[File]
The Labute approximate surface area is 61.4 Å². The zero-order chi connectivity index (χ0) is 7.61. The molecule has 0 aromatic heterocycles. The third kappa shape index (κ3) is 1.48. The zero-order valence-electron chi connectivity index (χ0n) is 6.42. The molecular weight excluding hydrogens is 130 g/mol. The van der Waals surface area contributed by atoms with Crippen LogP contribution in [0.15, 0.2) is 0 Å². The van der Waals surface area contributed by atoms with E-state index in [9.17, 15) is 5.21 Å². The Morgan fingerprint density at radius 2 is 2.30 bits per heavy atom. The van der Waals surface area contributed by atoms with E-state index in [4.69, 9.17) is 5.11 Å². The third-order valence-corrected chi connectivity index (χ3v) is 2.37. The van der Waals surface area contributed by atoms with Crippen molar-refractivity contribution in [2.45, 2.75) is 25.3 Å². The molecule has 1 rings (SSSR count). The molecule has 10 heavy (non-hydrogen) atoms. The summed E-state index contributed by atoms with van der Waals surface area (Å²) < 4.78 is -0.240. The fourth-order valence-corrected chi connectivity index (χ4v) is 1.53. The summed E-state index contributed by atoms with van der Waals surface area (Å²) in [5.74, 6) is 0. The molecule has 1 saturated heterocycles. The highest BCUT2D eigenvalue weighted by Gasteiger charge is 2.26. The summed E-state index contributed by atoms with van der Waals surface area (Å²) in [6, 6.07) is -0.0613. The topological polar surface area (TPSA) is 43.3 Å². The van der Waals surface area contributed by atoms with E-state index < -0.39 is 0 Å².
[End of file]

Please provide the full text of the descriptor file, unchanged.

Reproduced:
The Labute approximate surface area is 61.4 Å². The zero-order chi connectivity index (χ0) is 7.61. The molecule has 0 aromatic heterocycles. The third kappa shape index (κ3) is 1.48. The zero-order valence-electron chi connectivity index (χ0n) is 6.42. The molecular weight excluding hydrogens is 130 g/mol. The van der Waals surface area contributed by atoms with Crippen LogP contribution in [0.15, 0.2) is 0 Å². The van der Waals surface area contributed by atoms with E-state index in [9.17, 15) is 5.21 Å². The Morgan fingerprint density at radius 2 is 2.30 bits per heavy atom. The van der Waals surface area contributed by atoms with E-state index in [4.69, 9.17) is 5.11 Å². The third-order valence-corrected chi connectivity index (χ3v) is 2.37. The van der Waals surface area contributed by atoms with Crippen molar-refractivity contribution in [2.45, 2.75) is 25.3 Å². The molecule has 1 rings (SSSR count). The molecule has 10 heavy (non-hydrogen) atoms. The summed E-state index contributed by atoms with van der Waals surface area (Å²) < 4.78 is -0.240. The fourth-order valence-corrected chi connectivity index (χ4v) is 1.53. The summed E-state index contributed by atoms with van der Waals surface area (Å²) in [5.74, 6) is 0. The molecule has 1 saturated heterocycles. The highest BCUT2D eigenvalue weighted by Gasteiger charge is 2.26. The summed E-state index contributed by atoms with van der Waals surface area (Å²) in [6, 6.07) is -0.0613. The topological polar surface area (TPSA) is 43.3 Å². The van der Waals surface area contributed by atoms with E-state index < -0.39 is 0 Å².